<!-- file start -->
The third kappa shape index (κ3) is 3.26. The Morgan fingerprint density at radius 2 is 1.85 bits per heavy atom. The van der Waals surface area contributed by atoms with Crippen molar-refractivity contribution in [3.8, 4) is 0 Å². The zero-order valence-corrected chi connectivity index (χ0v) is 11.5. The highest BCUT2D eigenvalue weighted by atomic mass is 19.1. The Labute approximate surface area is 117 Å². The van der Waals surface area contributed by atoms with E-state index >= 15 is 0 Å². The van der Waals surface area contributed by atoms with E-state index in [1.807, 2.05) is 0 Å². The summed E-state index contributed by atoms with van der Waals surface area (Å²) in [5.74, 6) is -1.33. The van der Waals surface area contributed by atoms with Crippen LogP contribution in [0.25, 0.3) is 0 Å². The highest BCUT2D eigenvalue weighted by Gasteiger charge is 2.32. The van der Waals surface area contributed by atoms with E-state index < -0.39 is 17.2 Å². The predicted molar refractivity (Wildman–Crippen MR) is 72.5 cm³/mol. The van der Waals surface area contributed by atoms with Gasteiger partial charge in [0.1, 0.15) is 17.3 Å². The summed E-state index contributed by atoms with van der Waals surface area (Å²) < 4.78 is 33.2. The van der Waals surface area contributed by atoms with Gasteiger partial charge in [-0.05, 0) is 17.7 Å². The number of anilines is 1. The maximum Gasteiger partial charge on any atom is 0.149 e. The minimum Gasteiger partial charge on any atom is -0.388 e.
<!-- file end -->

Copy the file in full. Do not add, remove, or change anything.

The third kappa shape index (κ3) is 3.26. The Morgan fingerprint density at radius 2 is 1.85 bits per heavy atom. The van der Waals surface area contributed by atoms with Crippen molar-refractivity contribution in [3.8, 4) is 0 Å². The zero-order valence-corrected chi connectivity index (χ0v) is 11.5. The highest BCUT2D eigenvalue weighted by atomic mass is 19.1. The Labute approximate surface area is 117 Å². The van der Waals surface area contributed by atoms with E-state index >= 15 is 0 Å². The van der Waals surface area contributed by atoms with E-state index in [1.807, 2.05) is 0 Å². The summed E-state index contributed by atoms with van der Waals surface area (Å²) in [5.74, 6) is -1.33. The van der Waals surface area contributed by atoms with Crippen LogP contribution in [0.25, 0.3) is 0 Å². The highest BCUT2D eigenvalue weighted by Gasteiger charge is 2.32. The van der Waals surface area contributed by atoms with E-state index < -0.39 is 17.2 Å². The predicted molar refractivity (Wildman–Crippen MR) is 72.5 cm³/mol. The van der Waals surface area contributed by atoms with Gasteiger partial charge in [0.1, 0.15) is 17.3 Å². The summed E-state index contributed by atoms with van der Waals surface area (Å²) < 4.78 is 33.2. The van der Waals surface area contributed by atoms with Gasteiger partial charge in [-0.05, 0) is 17.7 Å². The number of anilines is 1. The maximum Gasteiger partial charge on any atom is 0.149 e. The minimum Gasteiger partial charge on any atom is -0.388 e.